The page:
coldly. "I did not expect you. I
thought you started for Mexico to
day." "I decided to defer It until tomor
row," he replied. "If It were possible
for you to smilo pleasantly not at
me, you know, Ljt at somebody in the
audience, it might serve to lessen the
Interest of the dear friends about
us."
"If you could think of some subject
for sustained conversation it might be
easier," she said.
"I will," he answered sharply, turn
ing toward her. "I wll tell you the
story of a great love and its unhappy
end.
"The hero was but an unformed
boy, thrown into the realities of life
early because he happened to have
been born into the hothouse atmos
phere of money and society. He
thought he was mature, experienced
and even blaze, when really he was
more ignorant himself than the com
monest clod.
"Well, this pathetically unequipped
hero fell in love with the heroine, of
course. Yes, he truly fell In love. He
hardly knew it at the time, for he was
a selfish young animal and little un
derstood what love really meant. Per
haps It was more desire than love.
Anyway he won the heroine,
"And then, you see, trouble began.
He was a primitive sort of animal and
his real civilization only began to bo
foreshadowed when he married, the
heroine. He demanded everything,
gave little, and thought less. And all
tho time ho knew that she loved him.
And he loved her, too, more blindly
and passionately every moment that
he did the very things to kill her love.
"Of course the end was bound to
come. There were bickerings and
scenes and there was brutal Indiffer
ence and exasperating slights.
"And finally the crash came. The
bitter things she said in answer to
the bitter things he said rankled in
his heart until he no longer could
stand it, and he determined to go
away and forget. So the hero and the
heroine agreed to disagree and the
hero was to have left for Mexico to
day and never trouble the heroine
more."
"And why did he not go?" asked the
woman.
"He went to the train and boarded
it," the man replied, regarding her
steadily, "but tho flood gates of bis
memory opened and the tide ot his
great love swept over him and the
knowledge that there was to be this
box party came to him, and he knew
she would be here and the hunger of
his heart drove him to leave the
train to come hero and see her once
more, If only from a distance. And
he is a boy no longer, but a man who
has put away boyish things forever."
"The heroine," said the woman very
softly, "was also very young and had
never been taught many things Bhe
should have known. She never knew
about tact and and that sort of
thing. Bhe also had a great loro which
.grew with tho years, but did not know
how to express it."
"Don't you think the hero might
have another chance that they-
mlght start over again?" he said eag
erly. The smile she turned toward him
was so soft and womanly that the face
of tie Woman was ,'jan tornw'd.
f SM II
ooooooooooooooooo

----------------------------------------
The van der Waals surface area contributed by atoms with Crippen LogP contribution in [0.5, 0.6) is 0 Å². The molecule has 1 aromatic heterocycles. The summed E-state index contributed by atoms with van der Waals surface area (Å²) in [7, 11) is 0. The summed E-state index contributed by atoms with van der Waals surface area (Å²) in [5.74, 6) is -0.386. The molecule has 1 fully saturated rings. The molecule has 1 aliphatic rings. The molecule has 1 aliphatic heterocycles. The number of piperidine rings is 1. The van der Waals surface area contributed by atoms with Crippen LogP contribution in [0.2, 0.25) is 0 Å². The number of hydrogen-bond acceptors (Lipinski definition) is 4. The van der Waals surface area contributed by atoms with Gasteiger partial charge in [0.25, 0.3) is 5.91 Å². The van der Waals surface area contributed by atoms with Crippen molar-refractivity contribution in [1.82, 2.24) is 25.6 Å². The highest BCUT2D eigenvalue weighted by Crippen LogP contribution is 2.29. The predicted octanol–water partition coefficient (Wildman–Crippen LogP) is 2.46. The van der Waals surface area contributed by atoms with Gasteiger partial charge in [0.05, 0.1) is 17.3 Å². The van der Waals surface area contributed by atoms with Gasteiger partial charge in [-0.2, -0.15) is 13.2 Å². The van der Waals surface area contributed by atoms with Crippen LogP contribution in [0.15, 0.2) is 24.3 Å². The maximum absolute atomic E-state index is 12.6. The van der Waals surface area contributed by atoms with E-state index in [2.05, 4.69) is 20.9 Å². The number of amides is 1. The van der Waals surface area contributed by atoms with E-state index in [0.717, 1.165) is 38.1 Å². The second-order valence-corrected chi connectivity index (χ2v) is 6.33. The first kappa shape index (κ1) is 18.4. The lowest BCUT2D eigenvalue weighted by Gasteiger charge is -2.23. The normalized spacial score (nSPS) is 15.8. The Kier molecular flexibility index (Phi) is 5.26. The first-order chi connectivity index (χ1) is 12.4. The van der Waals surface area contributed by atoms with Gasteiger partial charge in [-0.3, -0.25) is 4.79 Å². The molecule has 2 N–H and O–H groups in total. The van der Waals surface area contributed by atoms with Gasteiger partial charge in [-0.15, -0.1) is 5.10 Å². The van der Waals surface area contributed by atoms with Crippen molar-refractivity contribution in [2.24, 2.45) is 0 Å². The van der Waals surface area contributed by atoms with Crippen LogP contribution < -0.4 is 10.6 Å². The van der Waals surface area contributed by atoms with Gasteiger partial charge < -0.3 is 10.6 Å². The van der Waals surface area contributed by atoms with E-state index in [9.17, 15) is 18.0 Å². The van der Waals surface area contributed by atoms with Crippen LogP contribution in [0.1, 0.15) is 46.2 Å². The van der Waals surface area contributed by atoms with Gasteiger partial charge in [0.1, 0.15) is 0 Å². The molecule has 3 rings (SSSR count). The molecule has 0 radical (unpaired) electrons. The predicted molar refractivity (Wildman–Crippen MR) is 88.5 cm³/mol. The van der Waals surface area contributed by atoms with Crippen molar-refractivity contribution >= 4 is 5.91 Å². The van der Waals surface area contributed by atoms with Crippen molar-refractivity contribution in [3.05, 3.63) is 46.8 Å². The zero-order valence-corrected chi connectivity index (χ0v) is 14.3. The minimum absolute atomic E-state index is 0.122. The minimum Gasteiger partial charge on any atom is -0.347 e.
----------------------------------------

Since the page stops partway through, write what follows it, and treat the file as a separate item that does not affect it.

T
OF
By WALTER JOSEPH DELANEY.
"Square as a die and honest as a
QUaker," was the reputation that Jar
vis Mercer had won in Lindgrove
after sixty days' business establish
ment in tho real estate and mortgago
line.
"And good as gold," was the ardent
and Blncere addendum of his office
secretary, Nellie Ward, but Bhe said It
to herself, as she glanced timidly at
her employer, and blushed self con
sciously. Tier true womanly heart was full of
gratitude towards the shy, reticent
mun who had started her in business
life. She needed work sadly when she
applied for a position a grade better
than clerking in the village dry goods
store. Nellie had an aged aunt to sup
port, and when Mr. Mercer offered her
nearly double her former salary she
felt as though rare opulence had be
come her portion.
Mr. Mercer had shown her unusual
Indulgence. He had been patient in
teaching her how to operate tho type
writer. Ho had set her easy and
pleasant tasks. From tho first he had
plnred entire confidence in her, and
th's pleased her greatly. In fact, at
the end of the first month she attend
ed to bank and other business when
ho was absent
Her employer arose and came over
to where she was busy at her desk.
She felt her pulses quicken and was
angry at herself for the emotion.
"I am going away for two weeks,
Miss Ward," he said In his quiet, gen
tlo way.
Her tell-tale heart informed her that
she would miss him. She dropped her
glance from those kindly eyes of his.
"You will find all necessary memor
anda here," he continued, placing a
package before Nellie.
She noticed that the bank book was
Included, containing some checks ot a
large amount. Adding to this the
large cash balances usually carried,
and the fact that she had authority to
"It's a Raw Deal, Sharp," Spoke One
of the Men.
sign checks during the absence of her
employer, a sudden wave ot emotion
overcame Nellie.
'Oh, sir," she spoke impetuously,
"how greatly you trust ine!"
"And how greatly you appreciate it,
Miss Ward," he returned with a quick
smile. "You have developed into a
splendid little business woman. 1
don't know how I could get along
that Is, you have been so useful and
willing."
He turned away shyly, like a great
schoolboy making a blunder. The mu
tual embarassment, his tacit recogni
tion of her harmonious position only
seemed to increase her growing re
gard. "By the way," he went on, after a
moment or two of consultation of
some papers, "here Is something par
ticular. It is a power of attorney au
thorizing you to act for me in the mat
ter of a real estate transfer. I have
had a very good offer for the upland
forty acres."
Nellie knew the tract well.. It was
one of two pieces of property left to
him by his uncle's estate when he
came to Lindgrove. There was the
lowland forty rcres near by, a worth
less stretch of swamp property.
"These people," and Mr. Mercer ex
tended a card, "will be in, they say, in
a day or two and pay two thousand
dollars cash for a deed. You will exe
cute it, please, and take the money."
"Marvin & Sharp, Brokers," was the
legend the bit of pasteboard bore.
"And now good;by, Miss Ward,"
continued Mr. Mercer, clasping her